Anyway, I bumped into a mom and we began commiserating about the whole "only two hours" thing and the "when we were kids we trick-or-treated for hours and hours" thing and since three other adults were escorting my children I was able to stand back and watch them.  They were dragging.  Wolfie came up to me and said he was pretty much ready to go home.  Tulip staggered to one more house, Wolfie sat in the curb and I found Luna in Leath's arms.  It was 6:25.

I turned to the mom and said, "You know, I bet when we were kids we ran all around trick-or-treating until we were exhausted but I bet in the end it was only for about an hour and a half."  It was like this big light bulb went off over both of our heads and she said, "You know... I bet you're right."

Here they are, preparing for the 55 minute marathon:

Tulip asked me to draw a butterfly on her face and a heart on her nose (I took artistic liberty with that request and drew the heart where I felt it would look best) and with every stroke of the face paint crayon she whipped her face back and forth to the mirror and gasped, "Oh thank you, Mama."

I don't know what inspired this pose except that she was so into her face and must feel that this is the way to pose for pictures when your face is painted.  Oh that girl.

Saturday, November 3, 2012

Fuzz on a Rock

I've noticed lately that Tulip and I are amazingly in tune with each other.  She has been finishing my sentences and speaking my thoughts out loud.

For example, last weekend was Fall Break and we had Friday through Monday off.  At dinner Thursday night, I was thinking - to myself quietly - how great it was that I didn't have to go to work the next day.  Or the next.  Or the next.  OR THE NEXT.  So I said spontaneously, "I think it's so great that..."
Tulip cut me off and said, "...we have four family days in a row!!!"

She calls Saturday and Sunday "family days" because I think her kindergarten teacher calls them that.  Maybe.  Maybe she made it up on her own but I call Saturday Saturday and Sunday Sunday so she didn't get it from me.

However, she knew exactly what I was thinking, now didn't she.

Okay and then there was today.

I was looking at this soft textile rock designed by Ronel Jordaan:

Not the best image capture but you get the idea, right?  In the background we noticed a blanket made of felted pebbles.  See it?

Tulip was looking over my shoulder and asked me what I was looking at.  I told her that this artist made a rock out of soft fabric so it is actually a cushion or pillow to sit on.  Clever, right?

The website had a magnify-by-scrolling-over feature so I began to do that and in the instant that I clicked on that feature I thought in my head, "I'll say out loud 'Let's look and see if we can notice any fuzz on that rock'" to point out that the oh-so-realistic rock art we were looking at is, in fact a soft fabric object.  But in that nearly same instant I thought, "Why would I say that out loud?"  But then Tulip giggled, "I see fuzz on that rock" as if to confirm that it is, in fact, soft.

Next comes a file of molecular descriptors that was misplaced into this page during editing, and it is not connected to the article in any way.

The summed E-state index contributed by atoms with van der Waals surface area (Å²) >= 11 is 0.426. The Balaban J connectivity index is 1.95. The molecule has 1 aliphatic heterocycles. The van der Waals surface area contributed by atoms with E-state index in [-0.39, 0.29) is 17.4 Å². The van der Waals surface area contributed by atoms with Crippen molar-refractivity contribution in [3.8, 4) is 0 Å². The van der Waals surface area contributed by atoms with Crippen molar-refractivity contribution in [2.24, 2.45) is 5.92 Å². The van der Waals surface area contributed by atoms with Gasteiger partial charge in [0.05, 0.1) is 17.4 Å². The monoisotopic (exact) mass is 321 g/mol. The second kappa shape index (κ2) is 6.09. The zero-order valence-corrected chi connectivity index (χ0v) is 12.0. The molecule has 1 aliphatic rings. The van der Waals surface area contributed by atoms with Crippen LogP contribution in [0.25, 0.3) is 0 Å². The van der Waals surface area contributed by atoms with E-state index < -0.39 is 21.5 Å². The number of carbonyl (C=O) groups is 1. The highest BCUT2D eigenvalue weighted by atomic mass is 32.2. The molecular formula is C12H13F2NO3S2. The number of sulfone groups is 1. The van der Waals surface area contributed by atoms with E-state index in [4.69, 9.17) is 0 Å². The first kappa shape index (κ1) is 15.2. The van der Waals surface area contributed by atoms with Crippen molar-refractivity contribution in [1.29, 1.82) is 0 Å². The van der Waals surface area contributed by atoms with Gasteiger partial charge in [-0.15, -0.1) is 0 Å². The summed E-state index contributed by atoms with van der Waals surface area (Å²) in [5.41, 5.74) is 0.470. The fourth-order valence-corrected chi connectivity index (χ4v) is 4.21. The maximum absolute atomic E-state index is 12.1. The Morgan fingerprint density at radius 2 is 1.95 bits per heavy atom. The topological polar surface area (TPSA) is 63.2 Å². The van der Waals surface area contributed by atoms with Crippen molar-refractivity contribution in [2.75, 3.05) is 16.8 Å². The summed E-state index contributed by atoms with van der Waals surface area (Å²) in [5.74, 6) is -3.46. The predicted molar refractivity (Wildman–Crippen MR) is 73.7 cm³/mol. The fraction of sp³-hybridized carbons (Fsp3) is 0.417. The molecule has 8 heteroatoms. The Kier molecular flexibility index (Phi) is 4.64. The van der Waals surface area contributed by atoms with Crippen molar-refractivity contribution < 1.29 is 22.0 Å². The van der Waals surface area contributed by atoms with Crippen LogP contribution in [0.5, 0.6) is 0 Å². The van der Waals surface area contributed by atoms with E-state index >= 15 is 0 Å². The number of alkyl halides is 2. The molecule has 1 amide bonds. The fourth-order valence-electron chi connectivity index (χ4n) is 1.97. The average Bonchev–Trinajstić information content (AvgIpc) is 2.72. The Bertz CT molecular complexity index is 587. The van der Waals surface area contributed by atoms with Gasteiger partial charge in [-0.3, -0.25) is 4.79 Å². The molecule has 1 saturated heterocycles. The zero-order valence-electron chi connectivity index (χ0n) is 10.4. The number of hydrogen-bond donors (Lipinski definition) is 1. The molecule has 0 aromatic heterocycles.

And to confirm she read my mind.  Right?

Monday, October 29, 2012

in a week

I haven't blogged in a while.  Last weekend was warm and this weekend was just different.

Last weekend we went to Merrie Acres.  We spent an afternoon there one day last year so I suppose it has become a family tradition even though we came home without a pumpkin.  Really, the kids just want to play in that corn box and I don't blame them.  It's ingenious.  Merrie Acres is closed for the season but please keep them in mind for next year.  Gabe and I sit on rocking chairs and the kids run around and play for hours.

But that was last weekend.  What else has happened in a week:

Tulip asked me to teach her how to write her name in "cursidge" and I held her hand in mine while she held a pen and our fingers swirled around in loops on paper.

Tulip also asked me if I've ever heard of a boy named Justice Bieber.  Sigh.

Luna has the sniffles and is constantly looking for her "hanker-wiper" and I'm so grateful that she wipes her nose on something other than her sleeve.

Wolfie learned the phrase "cut the cheese" and I admit I giggled like crazy the first time he said it.  So you can imagine what an event that phrase has become.  Oh, and both his sisters say it just about as often as he does.  But he did refer to Tulip as a "beautiful girl" so he's totally off the hook for, like, forever.

Monday, October 15, 2012

After Hours

It's waaaay past Luna's bedtime but she finds me.  She wears an incredible grin and does this seductive toddler sashay with her shoulders as she makes her way towards me.

"You cannot resist my cuteness," say her eyes.  "Crinkle, crinkle, crinkle," says her pull-up.

Even if I wanted to scowl, or frown, or somehow express that I am not happy with her choice to wander around this late at night, I can't because...because...because I'm so incredibly happy to see her.